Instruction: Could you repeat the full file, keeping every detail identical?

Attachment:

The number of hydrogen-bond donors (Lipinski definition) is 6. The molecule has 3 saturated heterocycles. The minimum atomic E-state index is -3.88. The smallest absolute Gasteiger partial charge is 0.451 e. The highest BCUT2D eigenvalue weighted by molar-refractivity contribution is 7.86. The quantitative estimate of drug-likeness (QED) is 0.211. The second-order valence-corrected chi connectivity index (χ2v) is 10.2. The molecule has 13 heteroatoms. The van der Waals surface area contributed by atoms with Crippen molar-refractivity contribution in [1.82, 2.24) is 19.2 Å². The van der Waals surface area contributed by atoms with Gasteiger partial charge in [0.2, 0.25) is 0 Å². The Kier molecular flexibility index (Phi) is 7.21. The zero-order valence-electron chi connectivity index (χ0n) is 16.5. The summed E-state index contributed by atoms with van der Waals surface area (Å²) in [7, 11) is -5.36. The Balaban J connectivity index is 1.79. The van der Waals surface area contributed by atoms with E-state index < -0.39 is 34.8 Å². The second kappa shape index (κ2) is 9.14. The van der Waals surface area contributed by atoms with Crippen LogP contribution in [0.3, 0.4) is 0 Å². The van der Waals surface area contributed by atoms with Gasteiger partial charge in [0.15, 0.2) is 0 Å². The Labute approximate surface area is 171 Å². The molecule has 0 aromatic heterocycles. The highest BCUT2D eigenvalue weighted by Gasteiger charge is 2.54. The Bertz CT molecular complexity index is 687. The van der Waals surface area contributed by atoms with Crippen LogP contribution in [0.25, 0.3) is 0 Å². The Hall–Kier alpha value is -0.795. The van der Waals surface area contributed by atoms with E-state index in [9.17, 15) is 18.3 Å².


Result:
The number of hydrogen-bond donors (Lipinski definition) is 6. The molecule has 3 saturated heterocycles. The minimum atomic E-state index is -3.88. The smallest absolute Gasteiger partial charge is 0.451 e. The highest BCUT2D eigenvalue weighted by molar-refractivity contribution is 7.86. The quantitative estimate of drug-likeness (QED) is 0.211. The second-order valence-corrected chi connectivity index (χ2v) is 10.2. The molecule has 13 heteroatoms. The van der Waals surface area contributed by atoms with Crippen molar-refractivity contribution in [1.82, 2.24) is 19.2 Å². The van der Waals surface area contributed by atoms with Gasteiger partial charge in [0.2, 0.25) is 0 Å². The Kier molecular flexibility index (Phi) is 7.21. The zero-order valence-electron chi connectivity index (χ0n) is 16.5. The summed E-state index contributed by atoms with van der Waals surface area (Å²) in [7, 11) is -5.36. The Balaban J connectivity index is 1.79. The van der Waals surface area contributed by atoms with E-state index < -0.39 is 34.8 Å². The second kappa shape index (κ2) is 9.14. The van der Waals surface area contributed by atoms with Crippen LogP contribution in [0.3, 0.4) is 0 Å². The van der Waals surface area contributed by atoms with Gasteiger partial charge in [0.15, 0.2) is 0 Å². The Labute approximate surface area is 171 Å². The molecule has 0 aromatic heterocycles. The highest BCUT2D eigenvalue weighted by Gasteiger charge is 2.54. The Bertz CT molecular complexity index is 687. The van der Waals surface area contributed by atoms with Crippen LogP contribution in [0.25, 0.3) is 0 Å². The Hall–Kier alpha value is -0.795. The van der Waals surface area contributed by atoms with E-state index in [9.17, 15) is 18.3 Å².